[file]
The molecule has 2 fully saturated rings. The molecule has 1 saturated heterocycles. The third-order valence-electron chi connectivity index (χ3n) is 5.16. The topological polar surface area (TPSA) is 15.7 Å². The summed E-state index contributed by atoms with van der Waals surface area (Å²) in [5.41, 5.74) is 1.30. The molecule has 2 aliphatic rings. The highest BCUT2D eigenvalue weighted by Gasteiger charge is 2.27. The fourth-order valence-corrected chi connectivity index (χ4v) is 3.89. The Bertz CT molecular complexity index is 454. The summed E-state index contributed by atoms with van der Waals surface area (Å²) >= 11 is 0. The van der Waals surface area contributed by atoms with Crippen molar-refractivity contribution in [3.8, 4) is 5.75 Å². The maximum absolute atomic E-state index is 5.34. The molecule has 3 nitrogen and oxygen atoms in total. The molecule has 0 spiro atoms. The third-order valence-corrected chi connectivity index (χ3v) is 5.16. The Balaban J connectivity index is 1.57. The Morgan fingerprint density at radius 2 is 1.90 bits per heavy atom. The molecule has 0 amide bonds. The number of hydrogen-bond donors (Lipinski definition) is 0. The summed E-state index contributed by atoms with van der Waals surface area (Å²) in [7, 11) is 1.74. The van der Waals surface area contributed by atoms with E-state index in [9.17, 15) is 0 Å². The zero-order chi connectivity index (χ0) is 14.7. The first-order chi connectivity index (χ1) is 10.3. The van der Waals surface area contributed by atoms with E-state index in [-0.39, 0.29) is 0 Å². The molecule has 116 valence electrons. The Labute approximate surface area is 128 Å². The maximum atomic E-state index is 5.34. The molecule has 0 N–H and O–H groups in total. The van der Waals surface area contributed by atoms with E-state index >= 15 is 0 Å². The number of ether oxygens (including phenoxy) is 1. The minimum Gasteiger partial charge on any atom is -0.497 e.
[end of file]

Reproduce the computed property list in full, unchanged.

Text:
The molecule has 2 fully saturated rings. The molecule has 1 saturated heterocycles. The third-order valence-electron chi connectivity index (χ3n) is 5.16. The topological polar surface area (TPSA) is 15.7 Å². The summed E-state index contributed by atoms with van der Waals surface area (Å²) in [5.41, 5.74) is 1.30. The molecule has 2 aliphatic rings. The highest BCUT2D eigenvalue weighted by Gasteiger charge is 2.27. The fourth-order valence-corrected chi connectivity index (χ4v) is 3.89. The Bertz CT molecular complexity index is 454. The summed E-state index contributed by atoms with van der Waals surface area (Å²) >= 11 is 0. The van der Waals surface area contributed by atoms with Crippen molar-refractivity contribution in [3.8, 4) is 5.75 Å². The maximum absolute atomic E-state index is 5.34. The molecule has 3 nitrogen and oxygen atoms in total. The molecule has 0 spiro atoms. The third-order valence-corrected chi connectivity index (χ3v) is 5.16. The Balaban J connectivity index is 1.57. The Morgan fingerprint density at radius 2 is 1.90 bits per heavy atom. The molecule has 0 amide bonds. The number of hydrogen-bond donors (Lipinski definition) is 0. The summed E-state index contributed by atoms with van der Waals surface area (Å²) in [7, 11) is 1.74. The van der Waals surface area contributed by atoms with E-state index in [9.17, 15) is 0 Å². The zero-order chi connectivity index (χ0) is 14.7. The first-order chi connectivity index (χ1) is 10.3. The van der Waals surface area contributed by atoms with E-state index in [-0.39, 0.29) is 0 Å². The molecule has 116 valence electrons. The Labute approximate surface area is 128 Å². The maximum atomic E-state index is 5.34. The molecule has 0 N–H and O–H groups in total. The van der Waals surface area contributed by atoms with E-state index >= 15 is 0 Å². The number of ether oxygens (including phenoxy) is 1. The minimum Gasteiger partial charge on any atom is -0.497 e.